Measured Against Reality

Monday, August 04, 2008

The Banality of Evil

Read this. It's about the motivation for keeping the spying program alive and detainees in prison despite their almost certain uselessness and innocence (respectively). I'll wait.

All done? Noam's comment:

I mean, it's just fricking grotesque. You're tempted to call it Bond villain-esque, except in this case Cheney's evil seems more banal than Bond-ian.


reminded me of Philip Zimbardo's The Lucifer Effect. One of the key takeaways from that book was the notion of "the banality of evil", that normal people placed in terrible conditions can do terrible, evil things despite being utterly mundane, completely boring, and banal. We think that it takes some great evil power to do great evil, but in reality it just takes a bunch of normal guys in an absurd situation.

Although in this case it was self-made. I'm currently reading The Dark Side by Jane Mayer, (buy it, buy it now), and I just finished the part about how the paranoia and fear infected the administration after 9/11, and how a few guys hijacked the national security agenda and made it into a tool for torture, just because they were convinced it was Necessary. It's all so bureaucratic, so inane, so banal, that it's infuriating. It's like watching Generation Kill (which, by the way, you should also be doing), at times it makes you gasp with horror, and it makes your blood boil. But knowing the whole infuriating story is absolutely essential, lest we repeat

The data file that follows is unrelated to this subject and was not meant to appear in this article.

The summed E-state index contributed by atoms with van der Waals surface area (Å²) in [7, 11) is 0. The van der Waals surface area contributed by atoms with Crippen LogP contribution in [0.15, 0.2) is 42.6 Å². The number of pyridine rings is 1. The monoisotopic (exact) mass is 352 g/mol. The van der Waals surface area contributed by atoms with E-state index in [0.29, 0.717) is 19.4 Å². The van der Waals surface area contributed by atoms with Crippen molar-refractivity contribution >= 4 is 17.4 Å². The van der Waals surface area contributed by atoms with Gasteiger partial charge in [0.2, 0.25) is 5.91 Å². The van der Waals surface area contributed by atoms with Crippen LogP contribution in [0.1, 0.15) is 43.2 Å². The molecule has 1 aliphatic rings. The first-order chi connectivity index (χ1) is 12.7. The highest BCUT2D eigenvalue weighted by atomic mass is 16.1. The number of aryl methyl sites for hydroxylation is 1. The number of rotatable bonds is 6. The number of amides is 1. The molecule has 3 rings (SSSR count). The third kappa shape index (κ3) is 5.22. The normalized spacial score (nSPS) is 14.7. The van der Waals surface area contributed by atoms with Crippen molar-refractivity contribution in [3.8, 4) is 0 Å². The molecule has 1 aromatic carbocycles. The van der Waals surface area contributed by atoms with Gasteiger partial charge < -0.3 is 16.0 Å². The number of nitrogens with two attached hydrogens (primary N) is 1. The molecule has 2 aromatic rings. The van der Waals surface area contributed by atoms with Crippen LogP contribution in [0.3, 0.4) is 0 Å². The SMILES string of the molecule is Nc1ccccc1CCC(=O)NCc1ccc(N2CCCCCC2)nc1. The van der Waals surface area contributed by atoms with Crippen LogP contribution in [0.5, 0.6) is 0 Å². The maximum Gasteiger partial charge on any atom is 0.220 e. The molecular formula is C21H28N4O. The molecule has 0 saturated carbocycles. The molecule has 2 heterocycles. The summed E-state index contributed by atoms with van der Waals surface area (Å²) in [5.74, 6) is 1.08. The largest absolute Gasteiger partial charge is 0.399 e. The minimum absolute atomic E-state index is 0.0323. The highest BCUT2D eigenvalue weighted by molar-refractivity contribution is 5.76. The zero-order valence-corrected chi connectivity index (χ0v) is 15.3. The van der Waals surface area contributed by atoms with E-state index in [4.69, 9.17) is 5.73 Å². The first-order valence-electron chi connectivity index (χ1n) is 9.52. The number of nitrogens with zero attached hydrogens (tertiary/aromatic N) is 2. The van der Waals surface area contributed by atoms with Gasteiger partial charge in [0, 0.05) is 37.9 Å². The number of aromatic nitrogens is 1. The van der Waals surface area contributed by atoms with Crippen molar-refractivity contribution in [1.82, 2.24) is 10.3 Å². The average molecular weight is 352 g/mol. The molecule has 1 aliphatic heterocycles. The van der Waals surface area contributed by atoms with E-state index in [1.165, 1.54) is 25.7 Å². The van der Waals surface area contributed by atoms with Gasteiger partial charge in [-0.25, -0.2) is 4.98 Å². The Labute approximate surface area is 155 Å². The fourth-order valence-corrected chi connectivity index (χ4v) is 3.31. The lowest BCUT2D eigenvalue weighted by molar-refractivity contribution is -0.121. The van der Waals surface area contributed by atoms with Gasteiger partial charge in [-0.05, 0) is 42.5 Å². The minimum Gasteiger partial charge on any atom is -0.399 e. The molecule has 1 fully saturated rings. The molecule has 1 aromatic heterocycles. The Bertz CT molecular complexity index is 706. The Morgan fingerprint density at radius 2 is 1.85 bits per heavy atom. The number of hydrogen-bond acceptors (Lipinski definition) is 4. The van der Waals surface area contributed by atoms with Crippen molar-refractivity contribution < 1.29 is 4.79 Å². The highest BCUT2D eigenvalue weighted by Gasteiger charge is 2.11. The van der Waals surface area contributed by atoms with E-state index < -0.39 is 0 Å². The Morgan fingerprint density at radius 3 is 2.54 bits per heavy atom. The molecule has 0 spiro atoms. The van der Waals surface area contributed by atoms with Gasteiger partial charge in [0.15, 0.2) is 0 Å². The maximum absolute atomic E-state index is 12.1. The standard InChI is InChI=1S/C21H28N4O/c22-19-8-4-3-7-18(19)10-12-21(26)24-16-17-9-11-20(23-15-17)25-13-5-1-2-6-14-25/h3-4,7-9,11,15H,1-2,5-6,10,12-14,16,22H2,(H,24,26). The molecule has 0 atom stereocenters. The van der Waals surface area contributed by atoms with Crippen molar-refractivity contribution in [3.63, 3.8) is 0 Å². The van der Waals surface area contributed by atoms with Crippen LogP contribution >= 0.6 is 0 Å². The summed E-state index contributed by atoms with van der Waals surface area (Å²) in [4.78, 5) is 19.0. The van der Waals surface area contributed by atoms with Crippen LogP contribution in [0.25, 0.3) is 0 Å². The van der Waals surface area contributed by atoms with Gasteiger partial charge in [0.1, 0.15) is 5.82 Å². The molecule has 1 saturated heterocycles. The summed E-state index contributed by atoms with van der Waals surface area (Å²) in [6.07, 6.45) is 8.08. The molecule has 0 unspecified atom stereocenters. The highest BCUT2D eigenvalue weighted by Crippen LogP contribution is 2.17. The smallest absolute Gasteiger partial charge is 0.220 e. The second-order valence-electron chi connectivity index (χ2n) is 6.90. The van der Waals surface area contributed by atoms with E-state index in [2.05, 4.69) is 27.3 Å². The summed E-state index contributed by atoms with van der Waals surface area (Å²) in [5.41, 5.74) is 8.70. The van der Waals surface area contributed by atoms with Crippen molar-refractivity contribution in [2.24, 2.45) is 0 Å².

1 Comments:

  • The Bush Administrations actions relating to Iraq: read "The Constitution in Crisis" by Rep. Conyers which discusses how several in Bush's Administration during Clinton's Presidency wrote a letter demanding the US invade Iraq and that the US should be in 2 wars to show our strength...among other items that lead up to the invasion. The only problem with the report is it doesn't look in the mirror and why the Democrats didn't speak out (minority of Congress or not) and it doesn't address how the (bad evil liberal)media blew it on their investigative journalism. Another book which is brief but more holistic in its criticism:
    The Best War Ever: Lies, Damned Lies, and the Mess in Iraq by Sheldon Rampton and John Stauber

    dgh
    charlotte

    By Anonymous Anonymous, at 6:32 PM, August 17, 2008  

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